WWI Alien Registration: Russian immigrants #general


scperkins <SPerkins@...>
 

Hello:

Russia required all male Russian immigrants in USA and Canada to register
at a Russian Consulate during WWI. Not sure if they did the same during
the Russo-Japanese War. These can be located through the American Society
of Germans >from Russia Historical Society. Under Russian law you were
elligible for Russian military service if a grandparent had been a Russian
citizen. This was the same rule for eligibility to vote in some recent
Russian elections. Not sure if it is still the law.

Regards,

Steven C. Perkins


Tom Chatt
 

Steven Perkins wrote:

Russia required all male Russian immigrants in USA and Canada to register
at a Russian Consulate during WWI. Not sure if they did the same during
the Russo-Japanese War. These can be located through the American Society
of Germans >from Russia Historical Society. Under Russian law you were
elligible for Russian military service if a grandparent had been a Russian
citizen.
Hmmm. Being that many emigrants >from Russia left for the purpose of evading
military service, I wonder how many of them would have registered with the
Russian consulate in the new world even if "required". It seems Russia would
have little practical power to enforce this requirement. Is there any
indication what percentage of immigrants complied with this?

I am familiar, by the way, with the American Historical Society of Germans
from Russia (www.ahsgr.org), and they have done some excellent work.
Tom Chatt
Los Angeles, CA

-----Original Message-----
From: scperkins [mailto:SPerkins@...]
Sent: Monday, September 06, 2004 10:53 AM
To: JewishGen Discussion Group
Subject: WWI Alien Registration: Russian immigrants

Hello:

This was the same rule for eligibility to vote in some recent
Russian elections. Not sure if it is still the law.

Regards,

Steven C. Perkins


Alan <aNOhsSPAMsha@...>
 

SPerkins@... (scperkins) wrote:

Hello:

Russia required all male Russian immigrants in USA and Canada to register
at a Russian Consulate during WWI. Not sure if they did the same during
the Russo-Japanese War. These can be located through the American Society
of Germans >from Russia Historical Society.
I tried to find this reference on their website, http://www.ahsgr.org,
but couldn't locate it. Can you give more details?

Thanks.

--
Alan Shuchat, Newton, Mass.
aNOhsSPAMsha@... (remove NO SPAM)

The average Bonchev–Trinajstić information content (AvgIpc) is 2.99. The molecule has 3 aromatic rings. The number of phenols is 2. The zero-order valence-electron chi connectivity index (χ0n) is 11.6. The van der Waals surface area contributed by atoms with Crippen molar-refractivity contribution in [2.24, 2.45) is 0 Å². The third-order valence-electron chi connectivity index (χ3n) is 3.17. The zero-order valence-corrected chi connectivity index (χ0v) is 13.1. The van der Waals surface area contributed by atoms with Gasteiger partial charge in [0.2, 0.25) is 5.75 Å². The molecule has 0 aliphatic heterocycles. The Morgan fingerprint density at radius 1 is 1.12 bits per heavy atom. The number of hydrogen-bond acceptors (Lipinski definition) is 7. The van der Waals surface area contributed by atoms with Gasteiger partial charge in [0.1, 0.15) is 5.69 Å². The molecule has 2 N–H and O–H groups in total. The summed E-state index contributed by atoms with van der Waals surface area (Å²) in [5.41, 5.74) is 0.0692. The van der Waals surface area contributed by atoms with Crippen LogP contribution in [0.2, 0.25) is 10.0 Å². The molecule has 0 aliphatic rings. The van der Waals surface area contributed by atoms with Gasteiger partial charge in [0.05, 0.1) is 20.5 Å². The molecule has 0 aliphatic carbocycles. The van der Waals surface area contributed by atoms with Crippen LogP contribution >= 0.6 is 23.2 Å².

SHUCHAT (Talnoye, Simferopol, Sevastopol, Odessa, Balta (Abazovka),
Tavrig, Pogrebishche)
VINOKUR (Talnoye), KURIS (Mogilev-Podolskiy, Ataki, Berdichev)
SILVERMAN (Soroki, Kremenets), BIRNBAUM (Kamenets-Podolskiy)
KITAIGORODSKI (Zvenigorodka)


Tom Chatt
 

Russia required all male Russian immigrants in USA and Canada to register
at a Russian Consulate during WWI. Not sure if they did the same during
the Russo-Japanese War. These can be located through the American Society
of Germans >from Russia Historical Society.

I tried to find this reference on their website, http://www.ahsgr.org,
but couldn't locate it. Can you give more details?
I too was unable to find this on the ahsgr.org website. However, I did find some
very useful information about Russian consular records here:
http://www.rootsweb.com/~mafsocna/russian.htm

They don't specifically mention this military registration. The site says:
"The content of the files which have greatest value to genealogists include
nationality certificates, passport and visa applications and correspondence,
passports, correspondence on matters of inheritance, Red Cross reports on missing
persons, financial records including money transfers to relatives still in Russia,
correspondence of emigrants seeking family members still in Russia; questions of
military service; and business dealings of emigrants."

If these military registration records existed at the consulate as described, they
would be found in this resource. The website describes how the US National
Archives happened to come by the complete records of the Russian US consulates.

Cheers,
Tom Chatt
Los Angeles, CA